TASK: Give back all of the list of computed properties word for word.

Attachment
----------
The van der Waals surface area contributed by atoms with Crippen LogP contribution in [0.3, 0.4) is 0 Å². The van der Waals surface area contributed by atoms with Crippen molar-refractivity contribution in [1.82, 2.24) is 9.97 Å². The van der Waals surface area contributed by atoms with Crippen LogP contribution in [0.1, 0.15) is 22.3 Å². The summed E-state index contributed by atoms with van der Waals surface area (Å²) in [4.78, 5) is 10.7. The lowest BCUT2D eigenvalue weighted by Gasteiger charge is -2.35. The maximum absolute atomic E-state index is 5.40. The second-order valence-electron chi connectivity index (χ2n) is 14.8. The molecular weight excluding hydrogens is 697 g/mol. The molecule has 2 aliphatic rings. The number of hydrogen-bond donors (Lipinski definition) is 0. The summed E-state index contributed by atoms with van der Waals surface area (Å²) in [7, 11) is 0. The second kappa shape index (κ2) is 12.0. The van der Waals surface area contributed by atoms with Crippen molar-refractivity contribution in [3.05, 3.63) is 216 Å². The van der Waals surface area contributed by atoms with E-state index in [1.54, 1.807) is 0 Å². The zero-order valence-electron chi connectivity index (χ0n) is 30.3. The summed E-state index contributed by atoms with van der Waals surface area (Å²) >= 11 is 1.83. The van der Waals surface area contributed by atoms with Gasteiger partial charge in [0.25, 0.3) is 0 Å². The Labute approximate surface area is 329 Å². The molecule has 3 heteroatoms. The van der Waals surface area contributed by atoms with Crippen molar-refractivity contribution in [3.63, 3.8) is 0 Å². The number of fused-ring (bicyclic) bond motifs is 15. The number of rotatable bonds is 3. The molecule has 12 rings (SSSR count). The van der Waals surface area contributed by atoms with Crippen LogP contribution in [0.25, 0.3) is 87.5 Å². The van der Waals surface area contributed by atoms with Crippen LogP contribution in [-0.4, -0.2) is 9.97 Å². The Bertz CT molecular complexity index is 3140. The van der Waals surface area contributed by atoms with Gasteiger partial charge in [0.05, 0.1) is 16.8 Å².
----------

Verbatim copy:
The van der Waals surface area contributed by atoms with Crippen LogP contribution in [0.3, 0.4) is 0 Å². The van der Waals surface area contributed by atoms with Crippen molar-refractivity contribution in [1.82, 2.24) is 9.97 Å². The van der Waals surface area contributed by atoms with Crippen LogP contribution in [0.1, 0.15) is 22.3 Å². The summed E-state index contributed by atoms with van der Waals surface area (Å²) in [4.78, 5) is 10.7. The lowest BCUT2D eigenvalue weighted by Gasteiger charge is -2.35. The maximum absolute atomic E-state index is 5.40. The second-order valence-electron chi connectivity index (χ2n) is 14.8. The molecular weight excluding hydrogens is 697 g/mol. The molecule has 2 aliphatic rings. The number of hydrogen-bond donors (Lipinski definition) is 0. The summed E-state index contributed by atoms with van der Waals surface area (Å²) in [7, 11) is 0. The second kappa shape index (κ2) is 12.0. The van der Waals surface area contributed by atoms with Crippen molar-refractivity contribution in [3.05, 3.63) is 216 Å². The van der Waals surface area contributed by atoms with E-state index in [1.54, 1.807) is 0 Å². The zero-order valence-electron chi connectivity index (χ0n) is 30.3. The summed E-state index contributed by atoms with van der Waals surface area (Å²) >= 11 is 1.83. The van der Waals surface area contributed by atoms with Gasteiger partial charge in [0.25, 0.3) is 0 Å². The Labute approximate surface area is 329 Å². The molecule has 3 heteroatoms. The van der Waals surface area contributed by atoms with Crippen molar-refractivity contribution in [3.63, 3.8) is 0 Å². The number of fused-ring (bicyclic) bond motifs is 15. The number of rotatable bonds is 3. The molecule has 12 rings (SSSR count). The van der Waals surface area contributed by atoms with Crippen LogP contribution in [0.25, 0.3) is 87.5 Å². The van der Waals surface area contributed by atoms with Crippen LogP contribution in [-0.4, -0.2) is 9.97 Å². The Bertz CT molecular complexity index is 3140. The van der Waals surface area contributed by atoms with Gasteiger partial charge in [0.05, 0.1) is 16.8 Å².